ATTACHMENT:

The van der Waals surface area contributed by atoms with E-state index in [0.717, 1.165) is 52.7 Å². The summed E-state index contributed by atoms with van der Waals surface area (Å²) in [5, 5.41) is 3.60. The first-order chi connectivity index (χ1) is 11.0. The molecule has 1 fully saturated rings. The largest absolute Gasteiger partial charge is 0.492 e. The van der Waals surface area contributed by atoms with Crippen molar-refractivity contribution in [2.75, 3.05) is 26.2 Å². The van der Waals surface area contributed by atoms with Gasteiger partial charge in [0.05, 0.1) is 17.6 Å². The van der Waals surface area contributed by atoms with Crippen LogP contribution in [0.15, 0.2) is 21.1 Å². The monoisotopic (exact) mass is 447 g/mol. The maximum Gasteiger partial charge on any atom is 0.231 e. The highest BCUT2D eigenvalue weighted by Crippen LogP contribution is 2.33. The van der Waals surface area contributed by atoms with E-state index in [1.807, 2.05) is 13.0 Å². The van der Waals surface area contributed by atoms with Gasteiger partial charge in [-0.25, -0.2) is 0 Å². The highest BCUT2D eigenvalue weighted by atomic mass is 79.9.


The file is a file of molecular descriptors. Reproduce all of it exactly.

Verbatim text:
The van der Waals surface area contributed by atoms with E-state index in [0.717, 1.165) is 52.7 Å². The summed E-state index contributed by atoms with van der Waals surface area (Å²) in [5, 5.41) is 3.60. The first-order chi connectivity index (χ1) is 11.0. The molecule has 1 fully saturated rings. The largest absolute Gasteiger partial charge is 0.492 e. The van der Waals surface area contributed by atoms with Crippen molar-refractivity contribution in [2.75, 3.05) is 26.2 Å². The van der Waals surface area contributed by atoms with Gasteiger partial charge in [0.05, 0.1) is 17.6 Å². The van der Waals surface area contributed by atoms with Crippen LogP contribution in [0.15, 0.2) is 21.1 Å². The monoisotopic (exact) mass is 447 g/mol. The maximum Gasteiger partial charge on any atom is 0.231 e. The highest BCUT2D eigenvalue weighted by Crippen LogP contribution is 2.33. The van der Waals surface area contributed by atoms with E-state index in [1.807, 2.05) is 13.0 Å². The van der Waals surface area contributed by atoms with Gasteiger partial charge in [-0.25, -0.2) is 0 Å². The highest BCUT2D eigenvalue weighted by atomic mass is 79.9.